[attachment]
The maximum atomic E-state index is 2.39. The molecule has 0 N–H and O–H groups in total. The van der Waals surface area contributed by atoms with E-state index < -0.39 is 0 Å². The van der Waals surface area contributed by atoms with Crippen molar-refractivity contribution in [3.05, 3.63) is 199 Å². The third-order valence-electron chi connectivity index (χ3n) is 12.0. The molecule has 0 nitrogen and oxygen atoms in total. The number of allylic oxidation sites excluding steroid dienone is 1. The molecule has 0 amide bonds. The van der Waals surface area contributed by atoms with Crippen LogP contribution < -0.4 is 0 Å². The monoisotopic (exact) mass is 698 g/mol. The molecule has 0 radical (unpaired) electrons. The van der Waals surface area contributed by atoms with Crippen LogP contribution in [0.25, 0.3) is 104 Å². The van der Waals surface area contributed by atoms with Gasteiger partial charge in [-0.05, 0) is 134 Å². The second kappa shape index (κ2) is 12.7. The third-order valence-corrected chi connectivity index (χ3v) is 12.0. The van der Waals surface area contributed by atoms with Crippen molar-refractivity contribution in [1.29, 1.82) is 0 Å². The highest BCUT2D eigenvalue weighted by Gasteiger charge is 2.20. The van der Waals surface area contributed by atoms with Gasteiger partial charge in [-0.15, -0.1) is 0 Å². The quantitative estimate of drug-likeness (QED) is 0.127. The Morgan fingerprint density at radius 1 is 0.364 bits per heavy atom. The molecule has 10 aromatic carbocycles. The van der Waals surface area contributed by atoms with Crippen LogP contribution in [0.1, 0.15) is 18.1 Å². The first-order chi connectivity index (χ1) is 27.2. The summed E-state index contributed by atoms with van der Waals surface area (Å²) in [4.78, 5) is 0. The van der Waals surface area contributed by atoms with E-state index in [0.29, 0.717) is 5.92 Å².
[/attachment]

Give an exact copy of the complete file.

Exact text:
The maximum atomic E-state index is 2.39. The molecule has 0 N–H and O–H groups in total. The van der Waals surface area contributed by atoms with E-state index < -0.39 is 0 Å². The van der Waals surface area contributed by atoms with Crippen molar-refractivity contribution in [3.05, 3.63) is 199 Å². The third-order valence-electron chi connectivity index (χ3n) is 12.0. The molecule has 0 nitrogen and oxygen atoms in total. The number of allylic oxidation sites excluding steroid dienone is 1. The molecule has 0 amide bonds. The van der Waals surface area contributed by atoms with Crippen LogP contribution < -0.4 is 0 Å². The monoisotopic (exact) mass is 698 g/mol. The molecule has 0 radical (unpaired) electrons. The van der Waals surface area contributed by atoms with Crippen LogP contribution in [0.25, 0.3) is 104 Å². The van der Waals surface area contributed by atoms with Gasteiger partial charge in [-0.05, 0) is 134 Å². The second kappa shape index (κ2) is 12.7. The third-order valence-corrected chi connectivity index (χ3v) is 12.0. The van der Waals surface area contributed by atoms with Crippen molar-refractivity contribution in [1.29, 1.82) is 0 Å². The highest BCUT2D eigenvalue weighted by Gasteiger charge is 2.20. The van der Waals surface area contributed by atoms with Gasteiger partial charge in [-0.15, -0.1) is 0 Å². The quantitative estimate of drug-likeness (QED) is 0.127. The Morgan fingerprint density at radius 1 is 0.364 bits per heavy atom. The molecule has 10 aromatic carbocycles. The van der Waals surface area contributed by atoms with Crippen LogP contribution in [0.1, 0.15) is 18.1 Å². The first-order chi connectivity index (χ1) is 27.2. The summed E-state index contributed by atoms with van der Waals surface area (Å²) in [4.78, 5) is 0. The van der Waals surface area contributed by atoms with E-state index in [0.29, 0.717) is 5.92 Å².